JW, I think we're going to have to agree to differ on this
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Old 18 March 2008, 13:06   #107
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JW, I think we're going to have to agree to differ on this
Fine; but first, go and get a couple of bits of 6mm galvanised steel, bevel their edges for about half the thickness, take back the zinc for about 2-3mm along the edges, lay in a stainless weld, grind a bit of it to check whether it's porous (If you can weld, it won't be.), test it with the sledge hammer and then come back and apologise.

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Old 18 March 2008, 13:37   #108
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Fine; but first, go and get a couple of bits of 6mm galvanised steel, bevel their edges for about half the thickness, take back the zinc for about 2-3mm along the edges, lay in a stainless weld, grind a bit of it to check whether it's porous (If you can weld, it won't be.), test it with the sledge hammer and then come back and apologise.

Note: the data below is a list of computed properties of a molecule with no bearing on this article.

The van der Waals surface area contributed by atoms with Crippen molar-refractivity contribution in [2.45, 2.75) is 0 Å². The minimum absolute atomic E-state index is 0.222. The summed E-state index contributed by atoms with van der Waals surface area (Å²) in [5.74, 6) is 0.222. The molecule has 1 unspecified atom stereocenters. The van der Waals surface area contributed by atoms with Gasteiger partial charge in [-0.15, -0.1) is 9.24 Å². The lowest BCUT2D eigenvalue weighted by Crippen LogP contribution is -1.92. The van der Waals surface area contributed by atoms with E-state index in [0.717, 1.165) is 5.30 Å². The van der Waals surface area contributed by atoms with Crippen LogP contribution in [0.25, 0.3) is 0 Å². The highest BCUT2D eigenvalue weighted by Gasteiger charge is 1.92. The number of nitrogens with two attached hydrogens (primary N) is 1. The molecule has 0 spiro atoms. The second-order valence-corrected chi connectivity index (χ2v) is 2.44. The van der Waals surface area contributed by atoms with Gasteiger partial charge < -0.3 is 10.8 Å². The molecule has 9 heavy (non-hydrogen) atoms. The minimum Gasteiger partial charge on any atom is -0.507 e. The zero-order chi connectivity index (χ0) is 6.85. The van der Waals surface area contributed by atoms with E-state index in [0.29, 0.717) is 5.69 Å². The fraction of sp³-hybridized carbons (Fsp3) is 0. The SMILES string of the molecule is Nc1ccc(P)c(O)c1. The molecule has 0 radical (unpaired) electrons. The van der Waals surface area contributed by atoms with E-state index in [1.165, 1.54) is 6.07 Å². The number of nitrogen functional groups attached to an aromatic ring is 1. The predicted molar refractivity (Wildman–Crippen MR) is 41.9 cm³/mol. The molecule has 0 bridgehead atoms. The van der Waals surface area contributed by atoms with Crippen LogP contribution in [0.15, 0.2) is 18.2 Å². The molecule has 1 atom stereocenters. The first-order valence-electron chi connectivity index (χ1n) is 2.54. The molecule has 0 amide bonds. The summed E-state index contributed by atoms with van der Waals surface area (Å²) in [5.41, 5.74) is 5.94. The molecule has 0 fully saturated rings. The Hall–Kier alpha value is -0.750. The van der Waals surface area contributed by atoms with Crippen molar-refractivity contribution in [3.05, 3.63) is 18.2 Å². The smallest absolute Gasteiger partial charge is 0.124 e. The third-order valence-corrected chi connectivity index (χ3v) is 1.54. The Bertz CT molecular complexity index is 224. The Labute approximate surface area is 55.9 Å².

Jeff, since my livelihood and that of the forty odd people I employ depends on me knowing a thing or two about stainless steel welding and fabricating ……of which we produce hundreds of tons a year all of it in very severe service conditions… I think you’d agree that I do a little more research into things than hitting it with a hammer to see if it breaks.
I agreed to differ rather than bore everyone else to tears with the technical explanation of traces of zinc and the effects on the granular structure of the weldment…that’s for two reasons…the first is as a humble Fabricator, I take guidance from the more technically qualified, especially when they back it up with evidence…….and secondly they lose me as soon as they start using words of more than two syllables…